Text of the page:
#1 Guide to Colles Fracture Rehabilitation Using Hands-On Treatment and Exercises

What is a Colles fracture?

A Colles fracture occurs on the distal part of the radius, the larger of two bones in the forearm. This kind of fracture results from an individual falling on to their outstretched hand. It is more commonly found in older populations due to poor bone health, which leaves them more susceptible to breaks, but can also result from high impact collisions in sports which cause athletes to land on the hand and forearm. This fracture causes the radius to move upward to create an obvious and prominent deformity.

How does a Colles Fracture Present?

The deformity which results from the Colles fracture is referred to as “having a dinner fork presentation”. It is described this way because when fractured, the distal part of the radius moves upward creating an angle in the forearm near the wrist. The straight forearm, angled wrist, and curved hand, together form the image of a fork. Other ways an individual who has had a Colles fracture would present are as: having a history of a fall onto an outstretched hand, having swelling in the wrist or pain local to the wrist, a decreased ability to grasp and pick up objects, numbness, tenderness, bruising, or an angled deformity of the wrist.

Surgical and Non-surgical Treatment of a Colles Fracture:

A person with a Colles fracture will usually have pain, oedema, and decreased range of motion and strength. They will also likely have a decrease in their functional abilities. After the fracture is allowed to heal, which will generally take six weeks, sometimes shorter in young adults and longer in older adults who naturally have slower healing timeframes, rehabilitation will begin.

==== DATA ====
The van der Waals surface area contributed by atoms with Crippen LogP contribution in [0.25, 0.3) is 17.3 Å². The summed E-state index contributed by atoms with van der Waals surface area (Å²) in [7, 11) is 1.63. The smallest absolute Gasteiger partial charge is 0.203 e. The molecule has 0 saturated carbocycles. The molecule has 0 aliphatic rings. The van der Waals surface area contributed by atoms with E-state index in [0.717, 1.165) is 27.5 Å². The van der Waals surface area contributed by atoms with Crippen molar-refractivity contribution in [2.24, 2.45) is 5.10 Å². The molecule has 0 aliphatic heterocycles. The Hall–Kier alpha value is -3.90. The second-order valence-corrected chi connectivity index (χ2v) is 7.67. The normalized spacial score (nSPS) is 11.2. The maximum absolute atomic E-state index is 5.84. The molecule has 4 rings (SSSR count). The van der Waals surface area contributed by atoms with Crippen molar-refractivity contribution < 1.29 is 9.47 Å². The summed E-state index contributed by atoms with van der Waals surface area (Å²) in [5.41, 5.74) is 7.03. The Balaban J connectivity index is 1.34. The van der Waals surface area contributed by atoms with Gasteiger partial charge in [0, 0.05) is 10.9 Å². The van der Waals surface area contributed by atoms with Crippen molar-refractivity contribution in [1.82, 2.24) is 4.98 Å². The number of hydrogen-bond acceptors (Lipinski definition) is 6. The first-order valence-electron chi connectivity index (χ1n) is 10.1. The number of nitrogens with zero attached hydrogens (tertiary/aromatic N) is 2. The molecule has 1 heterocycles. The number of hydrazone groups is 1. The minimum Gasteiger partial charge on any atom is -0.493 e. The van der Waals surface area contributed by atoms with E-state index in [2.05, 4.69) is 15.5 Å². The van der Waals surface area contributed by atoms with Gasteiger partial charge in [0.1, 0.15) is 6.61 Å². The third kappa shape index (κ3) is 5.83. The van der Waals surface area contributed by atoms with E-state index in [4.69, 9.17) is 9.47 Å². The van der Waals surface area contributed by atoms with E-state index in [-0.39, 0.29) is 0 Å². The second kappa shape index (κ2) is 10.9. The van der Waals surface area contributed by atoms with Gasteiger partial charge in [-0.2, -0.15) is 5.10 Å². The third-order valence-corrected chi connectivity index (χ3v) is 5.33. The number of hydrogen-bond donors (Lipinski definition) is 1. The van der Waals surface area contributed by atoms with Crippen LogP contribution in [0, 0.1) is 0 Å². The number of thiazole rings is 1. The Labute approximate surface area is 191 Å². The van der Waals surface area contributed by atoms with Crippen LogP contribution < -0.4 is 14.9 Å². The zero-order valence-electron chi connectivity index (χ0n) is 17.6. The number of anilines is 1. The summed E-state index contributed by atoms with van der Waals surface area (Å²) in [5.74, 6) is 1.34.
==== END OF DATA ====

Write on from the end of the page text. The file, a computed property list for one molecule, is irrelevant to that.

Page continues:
Non-surgical treatment of a Colles fracture will occur if the fracture is less severe and not very painful. If the bone is still within its regular alignment, a cast or splint may be used to set the bone in place to heal in its regular alignment. A splint may be considered over a cast if you are less active, as more active people are at risk of re-injury in a splint. If the wrist and hand is likely to still be used, such as in a young person, or an athlete, a plaster cast will be used for roughly 6 weeks with regular check-ups from a doctor to keep an eye on the healing process. A more severe fracture will result in more regular check-ups. Your doctor may refer for an X-ray to assess bone healing. In some cases, if the bone is close to its normal position, a technique known as closed reduction will be performed. This is where a doctor will move the bone to its correct position and cast, without a surgical incision being made.

The surgical treatment of a Colles fracture is either an internal or external fixation in which the bone is held together by means of plate and screws allowing the bone to heal in its correct and desired position. Once the bone has healed after surgery, the primary goal of rehabilitation is to get the wrist moving and regain range of motion. This is generally done at the 7-8 week point but if the fracture was managed with an internal fixation, may occur as early as 1 week after surgery.

How Does an Occupational Therapist Treat a Colles Fracture?